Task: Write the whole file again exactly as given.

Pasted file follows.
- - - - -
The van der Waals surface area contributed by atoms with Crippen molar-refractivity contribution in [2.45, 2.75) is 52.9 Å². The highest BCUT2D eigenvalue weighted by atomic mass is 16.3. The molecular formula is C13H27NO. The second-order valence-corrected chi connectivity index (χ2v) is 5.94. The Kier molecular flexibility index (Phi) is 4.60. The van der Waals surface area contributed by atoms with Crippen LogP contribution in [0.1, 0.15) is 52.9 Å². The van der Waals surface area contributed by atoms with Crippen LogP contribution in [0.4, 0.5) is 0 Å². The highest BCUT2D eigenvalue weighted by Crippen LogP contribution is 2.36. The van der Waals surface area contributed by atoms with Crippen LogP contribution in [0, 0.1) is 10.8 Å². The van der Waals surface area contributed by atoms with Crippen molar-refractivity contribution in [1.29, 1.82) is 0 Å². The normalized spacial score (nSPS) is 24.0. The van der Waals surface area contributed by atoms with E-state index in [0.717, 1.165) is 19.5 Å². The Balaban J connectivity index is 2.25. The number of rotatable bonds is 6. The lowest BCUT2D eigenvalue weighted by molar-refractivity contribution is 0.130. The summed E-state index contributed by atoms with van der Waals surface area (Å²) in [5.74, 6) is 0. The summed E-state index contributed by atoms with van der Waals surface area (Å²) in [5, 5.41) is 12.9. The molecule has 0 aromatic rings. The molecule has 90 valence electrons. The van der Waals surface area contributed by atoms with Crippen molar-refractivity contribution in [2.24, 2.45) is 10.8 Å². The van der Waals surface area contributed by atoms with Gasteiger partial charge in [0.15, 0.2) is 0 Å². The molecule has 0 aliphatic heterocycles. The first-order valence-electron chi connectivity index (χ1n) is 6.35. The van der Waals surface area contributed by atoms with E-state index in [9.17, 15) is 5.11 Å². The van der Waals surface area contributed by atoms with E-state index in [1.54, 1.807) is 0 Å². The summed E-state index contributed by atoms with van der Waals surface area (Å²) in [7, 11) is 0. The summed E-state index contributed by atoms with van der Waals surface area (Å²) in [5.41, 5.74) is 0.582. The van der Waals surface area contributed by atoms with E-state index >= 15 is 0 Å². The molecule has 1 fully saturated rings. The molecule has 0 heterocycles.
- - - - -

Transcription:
The van der Waals surface area contributed by atoms with Crippen molar-refractivity contribution in [2.45, 2.75) is 52.9 Å². The highest BCUT2D eigenvalue weighted by atomic mass is 16.3. The molecular formula is C13H27NO. The second-order valence-corrected chi connectivity index (χ2v) is 5.94. The Kier molecular flexibility index (Phi) is 4.60. The van der Waals surface area contributed by atoms with Crippen LogP contribution in [0.1, 0.15) is 52.9 Å². The van der Waals surface area contributed by atoms with Crippen LogP contribution in [0.4, 0.5) is 0 Å². The highest BCUT2D eigenvalue weighted by Crippen LogP contribution is 2.36. The van der Waals surface area contributed by atoms with Crippen LogP contribution in [0, 0.1) is 10.8 Å². The van der Waals surface area contributed by atoms with Crippen molar-refractivity contribution in [1.29, 1.82) is 0 Å². The normalized spacial score (nSPS) is 24.0. The van der Waals surface area contributed by atoms with E-state index in [0.717, 1.165) is 19.5 Å². The Balaban J connectivity index is 2.25. The number of rotatable bonds is 6. The lowest BCUT2D eigenvalue weighted by molar-refractivity contribution is 0.130. The summed E-state index contributed by atoms with van der Waals surface area (Å²) in [5.74, 6) is 0. The summed E-state index contributed by atoms with van der Waals surface area (Å²) in [5, 5.41) is 12.9. The molecule has 0 aromatic rings. The molecule has 90 valence electrons. The van der Waals surface area contributed by atoms with Crippen molar-refractivity contribution in [2.24, 2.45) is 10.8 Å². The van der Waals surface area contributed by atoms with Gasteiger partial charge in [0.15, 0.2) is 0 Å². The molecule has 0 aliphatic heterocycles. The first-order valence-electron chi connectivity index (χ1n) is 6.35. The van der Waals surface area contributed by atoms with E-state index in [9.17, 15) is 5.11 Å². The van der Waals surface area contributed by atoms with E-state index in [1.54, 1.807) is 0 Å². The summed E-state index contributed by atoms with van der Waals surface area (Å²) in [7, 11) is 0. The summed E-state index contributed by atoms with van der Waals surface area (Å²) in [5.41, 5.74) is 0.582. The van der Waals surface area contributed by atoms with E-state index >= 15 is 0 Å². The molecule has 1 fully saturated rings. The molecule has 0 heterocycles.